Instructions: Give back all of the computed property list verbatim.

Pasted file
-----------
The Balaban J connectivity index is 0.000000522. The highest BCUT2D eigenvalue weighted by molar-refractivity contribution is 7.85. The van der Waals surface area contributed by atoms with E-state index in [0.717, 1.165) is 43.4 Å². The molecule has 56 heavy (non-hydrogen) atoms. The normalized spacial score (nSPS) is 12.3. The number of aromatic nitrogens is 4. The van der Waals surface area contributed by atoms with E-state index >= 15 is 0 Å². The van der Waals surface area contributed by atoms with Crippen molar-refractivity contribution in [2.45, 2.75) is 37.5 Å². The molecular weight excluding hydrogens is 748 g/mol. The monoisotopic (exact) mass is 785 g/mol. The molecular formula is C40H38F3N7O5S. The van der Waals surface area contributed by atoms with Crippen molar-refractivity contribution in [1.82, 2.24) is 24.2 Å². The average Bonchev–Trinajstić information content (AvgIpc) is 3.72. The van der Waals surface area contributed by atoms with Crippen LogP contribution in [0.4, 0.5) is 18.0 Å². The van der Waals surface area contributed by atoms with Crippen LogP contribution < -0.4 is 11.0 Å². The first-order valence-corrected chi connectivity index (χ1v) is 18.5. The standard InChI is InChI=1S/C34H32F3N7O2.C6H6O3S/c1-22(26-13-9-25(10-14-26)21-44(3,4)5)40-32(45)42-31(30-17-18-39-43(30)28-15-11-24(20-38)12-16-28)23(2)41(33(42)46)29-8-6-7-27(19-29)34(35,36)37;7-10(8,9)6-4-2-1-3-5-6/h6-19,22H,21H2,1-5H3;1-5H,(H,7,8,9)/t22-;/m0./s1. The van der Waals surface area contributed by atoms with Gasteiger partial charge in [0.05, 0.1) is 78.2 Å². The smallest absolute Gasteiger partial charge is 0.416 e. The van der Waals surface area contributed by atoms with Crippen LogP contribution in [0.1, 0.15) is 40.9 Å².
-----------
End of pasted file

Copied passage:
The Balaban J connectivity index is 0.000000522. The highest BCUT2D eigenvalue weighted by molar-refractivity contribution is 7.85. The van der Waals surface area contributed by atoms with E-state index in [0.717, 1.165) is 43.4 Å². The molecule has 56 heavy (non-hydrogen) atoms. The normalized spacial score (nSPS) is 12.3. The number of aromatic nitrogens is 4. The van der Waals surface area contributed by atoms with E-state index >= 15 is 0 Å². The van der Waals surface area contributed by atoms with Crippen molar-refractivity contribution in [2.45, 2.75) is 37.5 Å². The molecular weight excluding hydrogens is 748 g/mol. The monoisotopic (exact) mass is 785 g/mol. The molecular formula is C40H38F3N7O5S. The van der Waals surface area contributed by atoms with Crippen molar-refractivity contribution in [1.82, 2.24) is 24.2 Å². The average Bonchev–Trinajstić information content (AvgIpc) is 3.72. The van der Waals surface area contributed by atoms with Crippen LogP contribution in [0.4, 0.5) is 18.0 Å². The van der Waals surface area contributed by atoms with Crippen LogP contribution < -0.4 is 11.0 Å². The first-order valence-corrected chi connectivity index (χ1v) is 18.5. The standard InChI is InChI=1S/C34H32F3N7O2.C6H6O3S/c1-22(26-13-9-25(10-14-26)21-44(3,4)5)40-32(45)42-31(30-17-18-39-43(30)28-15-11-24(20-38)12-16-28)23(2)41(33(42)46)29-8-6-7-27(19-29)34(35,36)37;7-10(8,9)6-4-2-1-3-5-6/h6-19,22H,21H2,1-5H3;1-5H,(H,7,8,9)/t22-;/m0./s1. The van der Waals surface area contributed by atoms with Gasteiger partial charge in [0.05, 0.1) is 78.2 Å². The smallest absolute Gasteiger partial charge is 0.416 e. The van der Waals surface area contributed by atoms with Crippen LogP contribution in [0.1, 0.15) is 40.9 Å².